When you read ancient literature, it tends to have a mythic creation at the beginning of it. And then it proceeds through the various dramas of the passions and the aversions and the attractions and all the rest of it, or in the case of the Bible it tends towards history. But the thing that’s interesting, is that the fundamental intuition that ancient literatures share—that there was a beginning—is extraordinary. Because it wasn’t until Edwin Hubble that modern science accepted a beginning.
And so—it’s sort of odd—but the things that are apparently least scientific, in fact, anticipate what is probably the major datum of contemporary science. This is all very strange. To think that someone in antiquity understood the world as beginning in time, and that Einstein didn’t until Edwin Hubble: It’s remarkable! It’s one of those things were you just have to stand back and marvel.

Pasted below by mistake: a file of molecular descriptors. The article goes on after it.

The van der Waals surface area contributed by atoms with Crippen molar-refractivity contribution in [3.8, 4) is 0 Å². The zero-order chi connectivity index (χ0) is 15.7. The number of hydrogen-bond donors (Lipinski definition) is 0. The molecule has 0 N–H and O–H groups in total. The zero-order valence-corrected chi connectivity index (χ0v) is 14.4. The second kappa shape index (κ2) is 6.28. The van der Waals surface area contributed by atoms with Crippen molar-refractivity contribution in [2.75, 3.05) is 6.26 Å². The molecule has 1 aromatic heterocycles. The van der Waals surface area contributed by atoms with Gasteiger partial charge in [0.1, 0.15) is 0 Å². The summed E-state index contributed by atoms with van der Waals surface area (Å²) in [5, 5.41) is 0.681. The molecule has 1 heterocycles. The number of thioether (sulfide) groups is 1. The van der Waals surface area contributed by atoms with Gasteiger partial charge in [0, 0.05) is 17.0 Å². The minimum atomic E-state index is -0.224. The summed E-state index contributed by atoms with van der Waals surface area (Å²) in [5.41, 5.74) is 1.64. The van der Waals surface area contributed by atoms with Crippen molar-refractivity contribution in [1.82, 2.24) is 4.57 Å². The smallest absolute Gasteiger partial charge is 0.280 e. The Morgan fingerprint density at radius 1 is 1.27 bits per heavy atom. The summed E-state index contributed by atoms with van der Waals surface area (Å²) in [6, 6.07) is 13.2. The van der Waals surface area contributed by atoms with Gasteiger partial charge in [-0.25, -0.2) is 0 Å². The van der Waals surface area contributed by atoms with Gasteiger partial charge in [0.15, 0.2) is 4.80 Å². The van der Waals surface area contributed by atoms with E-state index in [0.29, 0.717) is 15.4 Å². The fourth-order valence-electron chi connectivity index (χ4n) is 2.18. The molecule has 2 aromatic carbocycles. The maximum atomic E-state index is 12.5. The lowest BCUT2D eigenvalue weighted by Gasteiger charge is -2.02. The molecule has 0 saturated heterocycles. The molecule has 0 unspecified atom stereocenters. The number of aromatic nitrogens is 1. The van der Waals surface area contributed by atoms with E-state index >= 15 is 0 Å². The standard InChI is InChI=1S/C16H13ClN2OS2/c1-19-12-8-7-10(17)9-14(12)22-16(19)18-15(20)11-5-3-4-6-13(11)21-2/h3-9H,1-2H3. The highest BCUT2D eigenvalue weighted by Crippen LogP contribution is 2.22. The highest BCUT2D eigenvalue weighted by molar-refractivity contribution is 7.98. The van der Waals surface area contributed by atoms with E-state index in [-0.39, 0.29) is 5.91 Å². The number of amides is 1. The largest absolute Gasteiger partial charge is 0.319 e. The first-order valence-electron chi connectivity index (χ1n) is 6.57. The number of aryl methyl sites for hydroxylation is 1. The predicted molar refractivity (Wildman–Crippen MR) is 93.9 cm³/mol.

This is my commonplace book and sometime-journal.
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My book is here: Washed and Waiting: Reflections on Christian Faithfulness and Homosexuality.
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